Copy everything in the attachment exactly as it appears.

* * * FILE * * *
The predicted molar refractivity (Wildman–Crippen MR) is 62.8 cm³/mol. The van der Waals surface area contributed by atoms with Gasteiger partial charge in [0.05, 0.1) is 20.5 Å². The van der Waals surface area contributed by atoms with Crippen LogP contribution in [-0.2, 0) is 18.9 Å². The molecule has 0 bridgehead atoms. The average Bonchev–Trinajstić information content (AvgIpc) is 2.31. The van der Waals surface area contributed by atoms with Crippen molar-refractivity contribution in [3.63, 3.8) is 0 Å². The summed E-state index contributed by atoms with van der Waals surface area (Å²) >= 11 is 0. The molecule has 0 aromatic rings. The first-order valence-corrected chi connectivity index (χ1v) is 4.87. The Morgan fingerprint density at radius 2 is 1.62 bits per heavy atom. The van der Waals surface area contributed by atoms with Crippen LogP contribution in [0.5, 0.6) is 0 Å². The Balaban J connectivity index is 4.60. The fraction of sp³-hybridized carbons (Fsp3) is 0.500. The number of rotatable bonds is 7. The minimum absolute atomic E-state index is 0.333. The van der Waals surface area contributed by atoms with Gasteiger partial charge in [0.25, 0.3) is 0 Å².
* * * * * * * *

The predicted molar refractivity (Wildman–Crippen MR) is 62.8 cm³/mol. The van der Waals surface area contributed by atoms with Gasteiger partial charge in [0.05, 0.1) is 20.5 Å². The van der Waals surface area contributed by atoms with Crippen LogP contribution in [-0.2, 0) is 18.9 Å². The molecule has 0 bridgehead atoms. The average Bonchev–Trinajstić information content (AvgIpc) is 2.31. The van der Waals surface area contributed by atoms with Crippen molar-refractivity contribution in [3.63, 3.8) is 0 Å². The summed E-state index contributed by atoms with van der Waals surface area (Å²) >= 11 is 0. The molecule has 0 aromatic rings. The first-order valence-corrected chi connectivity index (χ1v) is 4.87. The Morgan fingerprint density at radius 2 is 1.62 bits per heavy atom. The van der Waals surface area contributed by atoms with Crippen LogP contribution in [0.5, 0.6) is 0 Å². The Balaban J connectivity index is 4.60. The fraction of sp³-hybridized carbons (Fsp3) is 0.500. The number of rotatable bonds is 7. The minimum absolute atomic E-state index is 0.333. The van der Waals surface area contributed by atoms with Gasteiger partial charge in [0.25, 0.3) is 0 Å².